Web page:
Steinway library branch begins renovations
by Benjamin Fang
Aug 08, 2018 | 1080 views | 0 0 comments | 57 57 recommendations | email to a friend | print
By next fall, patrons at the Steinway library branch will be enjoying a renovated building.

The Astoria site, located at 21-45 31st Street, has begun a $3.9 million renovation that includes technology improvements, new roof, three-stop elevator, new entrance ramp, and renovated children’s room and bathroom.

Funding came from the mayor, the borough president, the City Council and the Assembly. The project is expected to be complete by next October.

According to Queens Library President Dennis Walcott, the Steinway branch benefited from a new computer area and ADA improvements in 2010.

The library, named after famous piano maker William Steinway, was first founded in 1890 to serve immigrants in the neighborhood. It was one of three original branches of the former Long Island City public library system.

“Over the years, the population has grown and changed,” Walcott said, “but it has still maintained the diversity in its immigrant history.”

Borough President Melinda Katz said the branch has served the Astoria community for generations. The current 12,500-square-foot building was built in 1955.

“The library changes with the communities around them,” Katz said. “As new communities come in, the libraries respond to those differences and needs, either with technology, languages or cultural celebrations.”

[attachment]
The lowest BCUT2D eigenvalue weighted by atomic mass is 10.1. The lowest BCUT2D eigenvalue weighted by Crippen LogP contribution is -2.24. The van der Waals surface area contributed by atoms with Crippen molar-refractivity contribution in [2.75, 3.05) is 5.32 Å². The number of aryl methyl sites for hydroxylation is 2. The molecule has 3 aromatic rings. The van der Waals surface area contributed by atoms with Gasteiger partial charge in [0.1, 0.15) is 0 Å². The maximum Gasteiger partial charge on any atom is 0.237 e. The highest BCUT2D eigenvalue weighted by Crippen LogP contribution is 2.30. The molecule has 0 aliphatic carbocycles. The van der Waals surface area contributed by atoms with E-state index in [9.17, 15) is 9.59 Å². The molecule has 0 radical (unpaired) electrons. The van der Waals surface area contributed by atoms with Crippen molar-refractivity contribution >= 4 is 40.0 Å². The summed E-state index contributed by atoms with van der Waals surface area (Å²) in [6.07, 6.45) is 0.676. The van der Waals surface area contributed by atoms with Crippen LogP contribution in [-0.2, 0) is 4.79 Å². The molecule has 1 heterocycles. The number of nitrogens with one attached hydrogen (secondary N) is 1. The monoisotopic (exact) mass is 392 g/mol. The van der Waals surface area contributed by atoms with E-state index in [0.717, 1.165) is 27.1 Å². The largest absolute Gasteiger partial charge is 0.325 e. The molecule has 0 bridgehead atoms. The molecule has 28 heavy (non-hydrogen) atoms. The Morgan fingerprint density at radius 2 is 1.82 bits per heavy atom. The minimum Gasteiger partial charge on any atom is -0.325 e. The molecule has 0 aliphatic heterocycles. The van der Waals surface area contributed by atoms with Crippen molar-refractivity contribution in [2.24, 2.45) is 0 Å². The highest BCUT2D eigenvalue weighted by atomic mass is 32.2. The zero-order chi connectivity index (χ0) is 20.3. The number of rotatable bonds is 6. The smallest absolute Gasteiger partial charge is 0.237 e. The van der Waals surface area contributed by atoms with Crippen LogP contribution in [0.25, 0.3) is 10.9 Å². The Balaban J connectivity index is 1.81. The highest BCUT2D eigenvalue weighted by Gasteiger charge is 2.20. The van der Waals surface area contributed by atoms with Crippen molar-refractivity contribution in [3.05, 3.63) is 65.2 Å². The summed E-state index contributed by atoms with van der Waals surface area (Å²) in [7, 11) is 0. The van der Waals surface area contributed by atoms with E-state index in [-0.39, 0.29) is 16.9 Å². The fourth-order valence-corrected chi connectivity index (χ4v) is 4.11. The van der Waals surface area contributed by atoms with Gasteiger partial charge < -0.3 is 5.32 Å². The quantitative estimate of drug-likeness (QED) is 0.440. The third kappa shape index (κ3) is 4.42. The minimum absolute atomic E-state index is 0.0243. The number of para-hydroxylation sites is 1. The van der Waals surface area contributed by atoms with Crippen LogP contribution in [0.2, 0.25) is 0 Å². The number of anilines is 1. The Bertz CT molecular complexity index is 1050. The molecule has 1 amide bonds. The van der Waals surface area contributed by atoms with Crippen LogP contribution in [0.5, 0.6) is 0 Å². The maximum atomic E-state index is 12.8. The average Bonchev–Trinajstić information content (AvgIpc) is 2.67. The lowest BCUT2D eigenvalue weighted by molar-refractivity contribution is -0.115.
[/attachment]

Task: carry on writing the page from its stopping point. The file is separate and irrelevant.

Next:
Astoria’s local elected officials, Councilman Costa Constantinides, State Senator Michael Gianaris and Assemblywoman Aravella Simota, all grew up using this specific branch. Constantinides said he regularly brings his young son to the Steinway library.

“This library is my library, the library where I grew up,” he said. “The library so many residents here in this part of Astoria have used for generations, and are now bringing their kids and families.”

The councilman added that this is the perfect time to reimagine the whole library to make sure young parents with strollers, seniors, and customers with disabilities have access to everything the library has to offer.

Both he and Simotas allocated money to install solar panels on the new roof, which will be the second phase of the project.

Gianaris said libraries are no longer just about books on shelves. Rather, they play a critical role for immigrant communities looking to access services and resources.

“The reason this became my library was because my father would make regular use of this library when I was growing up,” he said.

Marie Torniali, chair of Community Board 1, added that she raised her daughter at the branch, and now takes her grandson to the site.

“I’m very appreciative of the elevators that will be here because I’m not as young as I used to be,” she said.

The branch will close for one week beginning August 13 for preliminary work. It will close again later this fall for construction, and mobile library service will be provided.

According to branch manager Danielle Gifford, the elevator will be a big help for people in wheelchairs or pushing strollers, who usually can only get to the main floor.

Another positive change is that the renovated site will have a 24/7 book return slot. Currently, the book slide is only open in the morning when a custodian is present.

Gifford said all of the changes are needed because Astoria is a growing neighborhood.

“We need to accommodate all the newcomers and all of the people currently here,” she said.
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